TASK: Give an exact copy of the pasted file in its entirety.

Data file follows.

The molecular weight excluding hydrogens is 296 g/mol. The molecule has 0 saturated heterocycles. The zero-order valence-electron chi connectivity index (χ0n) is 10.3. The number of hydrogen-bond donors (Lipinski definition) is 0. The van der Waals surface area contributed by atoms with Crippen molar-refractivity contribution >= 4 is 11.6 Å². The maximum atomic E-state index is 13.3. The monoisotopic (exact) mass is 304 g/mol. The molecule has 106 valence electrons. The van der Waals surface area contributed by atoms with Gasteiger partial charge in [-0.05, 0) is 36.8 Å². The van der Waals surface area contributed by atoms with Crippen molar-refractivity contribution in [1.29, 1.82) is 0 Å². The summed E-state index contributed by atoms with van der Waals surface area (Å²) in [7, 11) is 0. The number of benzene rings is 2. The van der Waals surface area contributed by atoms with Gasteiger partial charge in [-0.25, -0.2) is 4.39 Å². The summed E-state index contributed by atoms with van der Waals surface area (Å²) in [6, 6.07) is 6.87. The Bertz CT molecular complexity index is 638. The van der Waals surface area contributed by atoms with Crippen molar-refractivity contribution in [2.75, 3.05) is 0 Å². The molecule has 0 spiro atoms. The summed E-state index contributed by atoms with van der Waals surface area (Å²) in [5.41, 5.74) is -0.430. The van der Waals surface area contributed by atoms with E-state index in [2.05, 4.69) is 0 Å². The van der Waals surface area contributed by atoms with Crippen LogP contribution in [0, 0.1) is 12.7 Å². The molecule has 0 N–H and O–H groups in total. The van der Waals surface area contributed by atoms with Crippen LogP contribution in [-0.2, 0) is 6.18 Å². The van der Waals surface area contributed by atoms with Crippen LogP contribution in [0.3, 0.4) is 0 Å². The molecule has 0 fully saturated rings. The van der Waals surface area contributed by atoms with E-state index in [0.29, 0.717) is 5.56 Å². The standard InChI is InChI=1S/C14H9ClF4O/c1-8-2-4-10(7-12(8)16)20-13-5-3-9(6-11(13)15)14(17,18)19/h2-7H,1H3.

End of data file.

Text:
The molecular weight excluding hydrogens is 296 g/mol. The molecule has 0 saturated heterocycles. The zero-order valence-electron chi connectivity index (χ0n) is 10.3. The number of hydrogen-bond donors (Lipinski definition) is 0. The van der Waals surface area contributed by atoms with Crippen molar-refractivity contribution >= 4 is 11.6 Å². The maximum atomic E-state index is 13.3. The monoisotopic (exact) mass is 304 g/mol. The molecule has 106 valence electrons. The van der Waals surface area contributed by atoms with Gasteiger partial charge in [-0.05, 0) is 36.8 Å². The van der Waals surface area contributed by atoms with Crippen molar-refractivity contribution in [1.29, 1.82) is 0 Å². The summed E-state index contributed by atoms with van der Waals surface area (Å²) in [7, 11) is 0. The number of benzene rings is 2. The van der Waals surface area contributed by atoms with Gasteiger partial charge in [-0.25, -0.2) is 4.39 Å². The summed E-state index contributed by atoms with van der Waals surface area (Å²) in [6, 6.07) is 6.87. The Bertz CT molecular complexity index is 638. The van der Waals surface area contributed by atoms with Crippen molar-refractivity contribution in [2.75, 3.05) is 0 Å². The molecule has 0 spiro atoms. The summed E-state index contributed by atoms with van der Waals surface area (Å²) in [5.41, 5.74) is -0.430. The van der Waals surface area contributed by atoms with E-state index in [2.05, 4.69) is 0 Å². The van der Waals surface area contributed by atoms with Crippen LogP contribution in [0, 0.1) is 12.7 Å². The molecule has 0 N–H and O–H groups in total. The van der Waals surface area contributed by atoms with Crippen LogP contribution in [-0.2, 0) is 6.18 Å². The van der Waals surface area contributed by atoms with Crippen LogP contribution in [0.3, 0.4) is 0 Å². The molecule has 0 fully saturated rings. The van der Waals surface area contributed by atoms with E-state index in [0.29, 0.717) is 5.56 Å². The standard InChI is InChI=1S/C14H9ClF4O/c1-8-2-4-10(7-12(8)16)20-13-5-3-9(6-11(13)15)14(17,18)19/h2-7H,1H3.